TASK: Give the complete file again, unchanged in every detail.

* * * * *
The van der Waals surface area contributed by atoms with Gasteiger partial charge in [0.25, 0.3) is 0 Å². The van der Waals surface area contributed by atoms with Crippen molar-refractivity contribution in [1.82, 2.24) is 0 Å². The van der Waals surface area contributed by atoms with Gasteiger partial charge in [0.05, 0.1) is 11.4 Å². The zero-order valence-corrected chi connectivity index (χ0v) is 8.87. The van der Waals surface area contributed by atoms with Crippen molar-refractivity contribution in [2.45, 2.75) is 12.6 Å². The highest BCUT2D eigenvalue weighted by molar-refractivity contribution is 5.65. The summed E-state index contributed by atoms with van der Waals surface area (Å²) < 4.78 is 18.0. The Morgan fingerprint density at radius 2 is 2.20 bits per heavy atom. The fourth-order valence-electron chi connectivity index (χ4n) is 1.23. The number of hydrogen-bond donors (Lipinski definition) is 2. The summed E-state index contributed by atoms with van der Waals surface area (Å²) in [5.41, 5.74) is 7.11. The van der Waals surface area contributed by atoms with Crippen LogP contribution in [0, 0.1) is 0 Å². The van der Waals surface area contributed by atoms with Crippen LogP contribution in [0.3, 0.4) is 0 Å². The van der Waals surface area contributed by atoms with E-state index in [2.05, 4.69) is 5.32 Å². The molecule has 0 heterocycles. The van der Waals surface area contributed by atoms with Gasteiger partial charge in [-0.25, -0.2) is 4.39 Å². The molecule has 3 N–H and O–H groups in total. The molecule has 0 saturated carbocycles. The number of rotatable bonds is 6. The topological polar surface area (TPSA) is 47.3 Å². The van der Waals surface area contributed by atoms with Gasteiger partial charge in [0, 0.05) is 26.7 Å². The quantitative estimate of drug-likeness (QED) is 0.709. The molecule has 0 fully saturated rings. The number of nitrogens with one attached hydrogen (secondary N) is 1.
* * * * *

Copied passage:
The van der Waals surface area contributed by atoms with Gasteiger partial charge in [0.25, 0.3) is 0 Å². The van der Waals surface area contributed by atoms with Crippen molar-refractivity contribution in [1.82, 2.24) is 0 Å². The van der Waals surface area contributed by atoms with Gasteiger partial charge in [0.05, 0.1) is 11.4 Å². The zero-order valence-corrected chi connectivity index (χ0v) is 8.87. The van der Waals surface area contributed by atoms with Crippen molar-refractivity contribution in [2.45, 2.75) is 12.6 Å². The highest BCUT2D eigenvalue weighted by molar-refractivity contribution is 5.65. The summed E-state index contributed by atoms with van der Waals surface area (Å²) < 4.78 is 18.0. The Morgan fingerprint density at radius 2 is 2.20 bits per heavy atom. The fourth-order valence-electron chi connectivity index (χ4n) is 1.23. The number of hydrogen-bond donors (Lipinski definition) is 2. The summed E-state index contributed by atoms with van der Waals surface area (Å²) in [5.41, 5.74) is 7.11. The van der Waals surface area contributed by atoms with Crippen LogP contribution in [0, 0.1) is 0 Å². The van der Waals surface area contributed by atoms with Crippen LogP contribution in [0.3, 0.4) is 0 Å². The van der Waals surface area contributed by atoms with E-state index in [2.05, 4.69) is 5.32 Å². The molecule has 0 heterocycles. The van der Waals surface area contributed by atoms with Gasteiger partial charge in [-0.25, -0.2) is 4.39 Å². The molecule has 3 N–H and O–H groups in total. The molecule has 0 saturated carbocycles. The number of rotatable bonds is 6. The topological polar surface area (TPSA) is 47.3 Å². The van der Waals surface area contributed by atoms with Gasteiger partial charge in [0, 0.05) is 26.7 Å². The quantitative estimate of drug-likeness (QED) is 0.709. The molecule has 0 fully saturated rings. The number of nitrogens with one attached hydrogen (secondary N) is 1.